My time in Japan has been a slow unmasking of this mysterious country
The question came at the worst time. I was in a bank, one of my least favorite places. The asker was an old man and a stranger, the demographic I'm least likely to trust after a few bad experiences. And it was June, two months into my husband's new job...I was in a fog made of equal parts sleep-deprivation and culture shock.
All that might explain why I bluntly responded, "Not really, no." and that was the end of our conversation.
Do you like Japanese culture?
Not really, no.
In that moment how different I was from the girl in community college eagerly lapping up each new Japanese vocabulary word, who spent hours reading a Japanese-English dictionary. How different I was from the bright-eyed exchange student convinced she'd found, on the other side of the world, a place where she "fit" and could be herself.
Now I want to laugh at those early versions of myself. But how could I have known any better with the limited experience I had?
We learned in college every country and culture has its warts, its social ills, its gap between what it says are virtues and the actual practice of those virtues. Every country has problems with corruption, greed, and unjust social practices. The Japanese are just better than others at hiding the unpleasantness. I knew things were this way since I started studying Japan, but reading about it in books is different from experiencing it through someone you love.
It is only in the past year since getting married that I feel like both my husband and I have been initiated into the "real Japan" since my husband became a 社会人, an adult, literally a "member of society". For many cultures, "family" is the basic unit and building block of society. In Japan, however, I wonder if that building block is perhaps 会社、"company". More than families, more than politics, companies drive and support the Japanese economy. It is in the company and business practices that one can see Japanese thinking, culture, and values distilled in their most concentrated forms. Imagine the company is the heart, pumping money and life into all other institutions--including education, churches, and to some extent families. So since my husband has been initiated into this ultimate core of Japanese-ness, I'm seeing a much deeper side of Japan. And most days, I don't like what I see.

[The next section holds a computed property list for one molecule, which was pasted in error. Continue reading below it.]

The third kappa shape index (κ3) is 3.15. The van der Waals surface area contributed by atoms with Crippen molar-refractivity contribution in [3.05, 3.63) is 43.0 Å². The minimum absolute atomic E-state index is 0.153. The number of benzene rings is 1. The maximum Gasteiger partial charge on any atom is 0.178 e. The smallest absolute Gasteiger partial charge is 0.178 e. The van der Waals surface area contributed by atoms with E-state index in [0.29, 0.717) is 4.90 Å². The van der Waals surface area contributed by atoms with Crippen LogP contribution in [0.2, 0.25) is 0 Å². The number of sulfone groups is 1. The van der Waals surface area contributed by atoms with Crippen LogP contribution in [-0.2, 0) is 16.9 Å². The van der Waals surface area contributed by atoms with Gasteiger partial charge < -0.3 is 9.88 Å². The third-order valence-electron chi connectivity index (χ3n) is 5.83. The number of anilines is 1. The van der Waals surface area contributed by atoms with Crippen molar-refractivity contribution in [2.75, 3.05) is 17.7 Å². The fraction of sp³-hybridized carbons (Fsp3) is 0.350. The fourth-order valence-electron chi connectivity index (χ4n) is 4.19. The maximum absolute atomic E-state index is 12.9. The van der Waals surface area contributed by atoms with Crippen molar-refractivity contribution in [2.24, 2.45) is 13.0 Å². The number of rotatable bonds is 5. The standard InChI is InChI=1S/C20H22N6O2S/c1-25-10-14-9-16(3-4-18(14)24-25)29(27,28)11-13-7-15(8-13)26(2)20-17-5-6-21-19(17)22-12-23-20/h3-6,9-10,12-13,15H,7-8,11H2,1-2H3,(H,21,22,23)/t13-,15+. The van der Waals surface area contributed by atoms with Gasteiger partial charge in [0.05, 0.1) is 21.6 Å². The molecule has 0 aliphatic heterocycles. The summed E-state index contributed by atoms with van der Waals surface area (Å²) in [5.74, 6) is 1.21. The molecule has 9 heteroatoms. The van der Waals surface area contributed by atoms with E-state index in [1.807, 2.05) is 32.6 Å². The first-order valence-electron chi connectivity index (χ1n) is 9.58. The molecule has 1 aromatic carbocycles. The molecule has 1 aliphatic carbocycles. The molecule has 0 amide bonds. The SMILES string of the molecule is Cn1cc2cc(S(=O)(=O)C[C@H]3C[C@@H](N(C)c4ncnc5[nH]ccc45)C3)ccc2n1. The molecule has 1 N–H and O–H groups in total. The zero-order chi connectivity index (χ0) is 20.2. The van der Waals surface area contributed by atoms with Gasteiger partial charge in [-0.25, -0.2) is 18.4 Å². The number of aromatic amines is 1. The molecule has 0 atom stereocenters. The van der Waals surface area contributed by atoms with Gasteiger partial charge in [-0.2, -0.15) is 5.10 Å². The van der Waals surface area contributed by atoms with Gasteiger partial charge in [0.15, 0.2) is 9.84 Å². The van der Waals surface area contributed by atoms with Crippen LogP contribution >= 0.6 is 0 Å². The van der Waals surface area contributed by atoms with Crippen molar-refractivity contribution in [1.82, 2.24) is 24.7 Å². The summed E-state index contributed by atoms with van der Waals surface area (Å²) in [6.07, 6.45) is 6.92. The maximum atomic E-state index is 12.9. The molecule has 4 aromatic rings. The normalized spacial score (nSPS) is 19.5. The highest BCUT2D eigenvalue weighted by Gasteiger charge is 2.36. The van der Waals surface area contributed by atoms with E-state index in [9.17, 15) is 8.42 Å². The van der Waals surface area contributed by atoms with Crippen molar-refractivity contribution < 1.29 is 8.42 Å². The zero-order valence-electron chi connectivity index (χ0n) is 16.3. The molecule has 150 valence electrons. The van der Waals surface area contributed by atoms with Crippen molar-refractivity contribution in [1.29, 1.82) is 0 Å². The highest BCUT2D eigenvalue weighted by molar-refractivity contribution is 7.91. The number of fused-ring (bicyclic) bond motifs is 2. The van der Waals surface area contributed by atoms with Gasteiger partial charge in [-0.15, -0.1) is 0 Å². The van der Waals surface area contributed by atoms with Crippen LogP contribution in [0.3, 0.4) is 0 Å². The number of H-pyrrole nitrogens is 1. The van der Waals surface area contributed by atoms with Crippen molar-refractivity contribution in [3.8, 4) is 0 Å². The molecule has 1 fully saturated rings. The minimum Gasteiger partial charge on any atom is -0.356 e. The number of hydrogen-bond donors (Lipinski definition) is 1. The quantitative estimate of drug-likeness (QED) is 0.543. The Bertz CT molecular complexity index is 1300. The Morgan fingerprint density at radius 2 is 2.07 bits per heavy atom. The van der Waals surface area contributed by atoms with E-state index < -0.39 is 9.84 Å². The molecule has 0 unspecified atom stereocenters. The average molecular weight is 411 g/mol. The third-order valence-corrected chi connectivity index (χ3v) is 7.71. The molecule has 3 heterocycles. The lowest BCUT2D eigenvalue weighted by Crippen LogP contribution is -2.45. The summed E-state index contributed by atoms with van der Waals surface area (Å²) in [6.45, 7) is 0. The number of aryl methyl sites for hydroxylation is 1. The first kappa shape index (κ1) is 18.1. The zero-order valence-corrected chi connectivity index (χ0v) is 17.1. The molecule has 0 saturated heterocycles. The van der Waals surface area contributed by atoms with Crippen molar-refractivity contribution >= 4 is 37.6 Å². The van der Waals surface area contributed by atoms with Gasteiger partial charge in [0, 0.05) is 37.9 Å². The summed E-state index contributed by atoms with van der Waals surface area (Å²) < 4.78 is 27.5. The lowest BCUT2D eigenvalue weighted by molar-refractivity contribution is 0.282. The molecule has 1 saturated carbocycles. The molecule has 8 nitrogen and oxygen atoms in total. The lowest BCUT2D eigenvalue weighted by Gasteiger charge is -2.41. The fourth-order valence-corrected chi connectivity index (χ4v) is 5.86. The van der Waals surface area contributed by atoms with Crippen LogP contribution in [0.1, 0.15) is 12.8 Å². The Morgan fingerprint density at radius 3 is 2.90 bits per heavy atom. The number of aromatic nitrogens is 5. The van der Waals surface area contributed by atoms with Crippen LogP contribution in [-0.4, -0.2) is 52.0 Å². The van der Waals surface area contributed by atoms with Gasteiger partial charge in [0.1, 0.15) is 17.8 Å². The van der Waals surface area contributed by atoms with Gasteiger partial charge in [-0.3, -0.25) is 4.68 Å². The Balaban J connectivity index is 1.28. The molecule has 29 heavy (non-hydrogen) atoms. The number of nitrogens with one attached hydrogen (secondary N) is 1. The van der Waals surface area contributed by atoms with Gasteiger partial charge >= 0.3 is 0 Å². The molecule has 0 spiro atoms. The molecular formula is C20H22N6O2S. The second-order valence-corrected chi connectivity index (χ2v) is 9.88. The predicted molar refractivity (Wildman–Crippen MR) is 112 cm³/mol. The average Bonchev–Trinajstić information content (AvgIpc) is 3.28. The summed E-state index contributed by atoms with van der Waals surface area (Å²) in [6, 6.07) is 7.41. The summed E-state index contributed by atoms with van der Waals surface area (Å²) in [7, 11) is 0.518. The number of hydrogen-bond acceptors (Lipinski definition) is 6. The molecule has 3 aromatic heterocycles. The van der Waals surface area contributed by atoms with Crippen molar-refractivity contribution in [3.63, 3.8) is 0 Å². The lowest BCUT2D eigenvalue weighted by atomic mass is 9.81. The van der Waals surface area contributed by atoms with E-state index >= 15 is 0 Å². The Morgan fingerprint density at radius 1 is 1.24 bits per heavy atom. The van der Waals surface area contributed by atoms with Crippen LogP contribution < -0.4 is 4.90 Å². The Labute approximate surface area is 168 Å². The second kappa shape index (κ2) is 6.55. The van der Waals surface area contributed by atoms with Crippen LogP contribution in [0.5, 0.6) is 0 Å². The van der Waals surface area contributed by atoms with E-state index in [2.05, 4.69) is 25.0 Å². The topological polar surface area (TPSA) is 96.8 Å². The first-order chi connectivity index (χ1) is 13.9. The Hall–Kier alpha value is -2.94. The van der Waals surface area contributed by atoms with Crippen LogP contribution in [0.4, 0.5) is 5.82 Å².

It's simply because the Japanese system runs on values completely different from ours.
My husband and I want to value family through time--rather than money--spent together. We have very little interest in the "carrot" of financial well-being and social status that Japanese companies hold out to workers.
We want to value religious freedom and the ability to practice our faith without having to face bullying and threats as a result. I know we're very privileged in America to enjoy freedom from this kind of "soft" persecution, but we want to respect fellow human beings as equals before God, and not participate in workplace drinking parties, verbal abuse, and sexual harassment, which are not rare practices in Japanese companies. Perhaps not rare in America either, but at least there it is more acceptable to voice complaints and pursue justice.